Installing a new universal joint is relatively easy because it is easier to push bearings into the joint than to pull them out. The main complication to installing the U-joint is that there are a large number of needle bearings in a race on the inside the bearing held in place only with grease when the cross piece is not inserted. Hold the cross piece in the first bearing as it is hammered with a mallet into its socket in the drive shaft. Lock the first bearing in place by pushing a C-clip into the groove around the the bearing neck. Next, you must push the second bearing into its socket and around the second end of the cross piece. The cross piece can only be in one bearing or the other bearing, but not both, when you first start pushing the second bearing. It is possible that hammering could knock loose a needle bearing from its bearing race in a bearing not occupied with a cross piece arm. So, be careful to not use too much force, and I slide the cross piece back and forth occasionally to make sure the needle bearings all remain in place. With the second bearing in place, push the C-clip into its groove to finish installation of the first pair of bearings.
Maneuver the second set of cross piece arms into the bearing sockets on the differential yoke plate side of the U-joint. As before, the first arm should be inserted into the third bearing to hold the needle bearings in place while the bearing is hammered into its socket and clipped in place. Finally, the fourth bearing was hammered over the last arm of the cross piece, taking care not to knock any needle bearings out of place in the process. When the last bearing is all the way in, the last C-clip can be forced into its groove and the U-joint is installed.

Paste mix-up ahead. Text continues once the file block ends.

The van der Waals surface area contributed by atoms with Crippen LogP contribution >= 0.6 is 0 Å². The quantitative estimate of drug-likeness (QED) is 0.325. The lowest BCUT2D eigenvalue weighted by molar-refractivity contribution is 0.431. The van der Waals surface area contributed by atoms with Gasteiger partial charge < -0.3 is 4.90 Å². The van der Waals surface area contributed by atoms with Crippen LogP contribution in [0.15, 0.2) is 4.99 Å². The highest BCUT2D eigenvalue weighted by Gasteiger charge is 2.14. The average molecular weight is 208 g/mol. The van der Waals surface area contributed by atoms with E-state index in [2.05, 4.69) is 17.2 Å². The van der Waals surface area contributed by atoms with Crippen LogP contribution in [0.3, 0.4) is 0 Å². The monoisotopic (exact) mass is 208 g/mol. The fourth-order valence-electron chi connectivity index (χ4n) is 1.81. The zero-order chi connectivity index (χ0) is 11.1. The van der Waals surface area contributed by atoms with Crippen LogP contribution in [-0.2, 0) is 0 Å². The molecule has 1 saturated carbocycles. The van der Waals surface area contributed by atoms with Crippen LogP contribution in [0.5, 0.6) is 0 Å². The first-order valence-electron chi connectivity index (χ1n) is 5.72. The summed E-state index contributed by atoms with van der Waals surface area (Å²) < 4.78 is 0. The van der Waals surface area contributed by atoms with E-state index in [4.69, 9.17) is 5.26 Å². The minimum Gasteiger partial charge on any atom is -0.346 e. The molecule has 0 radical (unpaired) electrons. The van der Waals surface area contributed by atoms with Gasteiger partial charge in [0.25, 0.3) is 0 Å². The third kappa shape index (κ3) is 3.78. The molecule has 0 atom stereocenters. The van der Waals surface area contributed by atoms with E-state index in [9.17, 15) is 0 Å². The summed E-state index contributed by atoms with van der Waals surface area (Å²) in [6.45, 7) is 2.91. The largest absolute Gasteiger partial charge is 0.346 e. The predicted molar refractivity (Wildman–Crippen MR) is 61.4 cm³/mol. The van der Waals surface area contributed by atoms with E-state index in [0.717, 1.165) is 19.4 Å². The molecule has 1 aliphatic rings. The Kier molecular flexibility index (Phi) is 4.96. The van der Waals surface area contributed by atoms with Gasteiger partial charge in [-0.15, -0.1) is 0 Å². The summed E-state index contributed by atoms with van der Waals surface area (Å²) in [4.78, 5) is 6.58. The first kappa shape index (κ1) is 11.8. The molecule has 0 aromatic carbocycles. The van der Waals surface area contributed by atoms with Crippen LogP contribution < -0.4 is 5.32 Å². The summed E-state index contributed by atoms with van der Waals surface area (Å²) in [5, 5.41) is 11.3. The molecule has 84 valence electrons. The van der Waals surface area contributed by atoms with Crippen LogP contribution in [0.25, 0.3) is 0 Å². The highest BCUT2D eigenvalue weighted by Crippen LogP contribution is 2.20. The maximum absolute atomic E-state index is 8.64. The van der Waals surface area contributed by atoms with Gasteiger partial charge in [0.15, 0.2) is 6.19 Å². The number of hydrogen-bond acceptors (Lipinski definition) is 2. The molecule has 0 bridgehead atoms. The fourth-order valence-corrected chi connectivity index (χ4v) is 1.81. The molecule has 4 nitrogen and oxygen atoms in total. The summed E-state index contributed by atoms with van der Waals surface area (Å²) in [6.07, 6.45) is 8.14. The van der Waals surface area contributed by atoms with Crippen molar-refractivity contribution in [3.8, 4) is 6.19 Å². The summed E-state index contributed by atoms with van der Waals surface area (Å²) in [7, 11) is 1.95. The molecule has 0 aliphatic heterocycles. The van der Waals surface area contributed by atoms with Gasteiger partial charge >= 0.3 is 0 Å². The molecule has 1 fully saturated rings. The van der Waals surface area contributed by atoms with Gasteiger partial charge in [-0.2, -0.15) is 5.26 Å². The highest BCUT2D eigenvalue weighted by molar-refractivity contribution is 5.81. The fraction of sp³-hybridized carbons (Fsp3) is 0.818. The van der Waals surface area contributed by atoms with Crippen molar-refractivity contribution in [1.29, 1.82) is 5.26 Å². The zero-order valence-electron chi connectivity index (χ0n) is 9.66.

To avoid many of the difficulties of hammering out the bearings, you can purchase a universal joint press (see, photo left). This tool can press the bearings in and out without shocking the needle bearings out of place. I believe this relatively low quality tool was purchased on line for about $30.
The replacement U-joints usually include a zerk fitting that you have to install yourself by screwing it into its hole in the middle of the cross piece. Although the universal joint is already fairly well lubricated as purchased, I pump in a couple squirts of grease until I see a little grease slipping out a bearing seal. Now, the universal joint is replaced and the drive shaft can be reinstalled.
I. - Go To Pulling the Transmission II. - Go To Changing Clutch IV. - Go To Replacing the Transmission